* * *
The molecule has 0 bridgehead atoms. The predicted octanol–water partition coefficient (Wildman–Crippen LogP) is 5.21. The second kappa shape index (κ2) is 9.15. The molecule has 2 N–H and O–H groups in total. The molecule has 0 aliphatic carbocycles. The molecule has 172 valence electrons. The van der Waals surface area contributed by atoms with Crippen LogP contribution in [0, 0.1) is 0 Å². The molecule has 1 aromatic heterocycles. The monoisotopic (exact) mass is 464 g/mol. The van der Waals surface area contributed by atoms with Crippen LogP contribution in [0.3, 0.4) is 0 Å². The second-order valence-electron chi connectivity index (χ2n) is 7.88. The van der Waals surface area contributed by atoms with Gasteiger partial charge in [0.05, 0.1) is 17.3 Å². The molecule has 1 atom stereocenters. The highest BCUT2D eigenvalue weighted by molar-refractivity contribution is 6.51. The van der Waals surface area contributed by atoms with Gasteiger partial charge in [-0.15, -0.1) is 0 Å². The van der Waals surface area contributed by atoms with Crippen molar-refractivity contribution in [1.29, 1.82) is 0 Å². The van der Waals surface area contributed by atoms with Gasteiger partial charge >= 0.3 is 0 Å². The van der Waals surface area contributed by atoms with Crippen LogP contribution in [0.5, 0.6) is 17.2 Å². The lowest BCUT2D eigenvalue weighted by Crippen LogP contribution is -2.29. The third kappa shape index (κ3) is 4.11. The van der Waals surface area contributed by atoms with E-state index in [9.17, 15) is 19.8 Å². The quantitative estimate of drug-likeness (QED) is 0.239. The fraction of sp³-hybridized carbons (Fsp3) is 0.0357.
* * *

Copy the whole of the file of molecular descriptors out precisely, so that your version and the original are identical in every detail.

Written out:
The molecule has 0 bridgehead atoms. The predicted octanol–water partition coefficient (Wildman–Crippen LogP) is 5.21. The second kappa shape index (κ2) is 9.15. The molecule has 2 N–H and O–H groups in total. The molecule has 0 aliphatic carbocycles. The molecule has 172 valence electrons. The van der Waals surface area contributed by atoms with Crippen LogP contribution in [0, 0.1) is 0 Å². The molecule has 1 aromatic heterocycles. The monoisotopic (exact) mass is 464 g/mol. The van der Waals surface area contributed by atoms with Crippen LogP contribution in [0.3, 0.4) is 0 Å². The second-order valence-electron chi connectivity index (χ2n) is 7.88. The van der Waals surface area contributed by atoms with Gasteiger partial charge in [0.05, 0.1) is 17.3 Å². The molecule has 1 atom stereocenters. The highest BCUT2D eigenvalue weighted by molar-refractivity contribution is 6.51. The van der Waals surface area contributed by atoms with Gasteiger partial charge in [-0.15, -0.1) is 0 Å². The van der Waals surface area contributed by atoms with Crippen molar-refractivity contribution in [1.29, 1.82) is 0 Å². The van der Waals surface area contributed by atoms with Gasteiger partial charge >= 0.3 is 0 Å². The van der Waals surface area contributed by atoms with Crippen LogP contribution in [0.5, 0.6) is 17.2 Å². The lowest BCUT2D eigenvalue weighted by Crippen LogP contribution is -2.29. The third kappa shape index (κ3) is 4.11. The van der Waals surface area contributed by atoms with E-state index in [9.17, 15) is 19.8 Å². The quantitative estimate of drug-likeness (QED) is 0.239. The fraction of sp³-hybridized carbons (Fsp3) is 0.0357.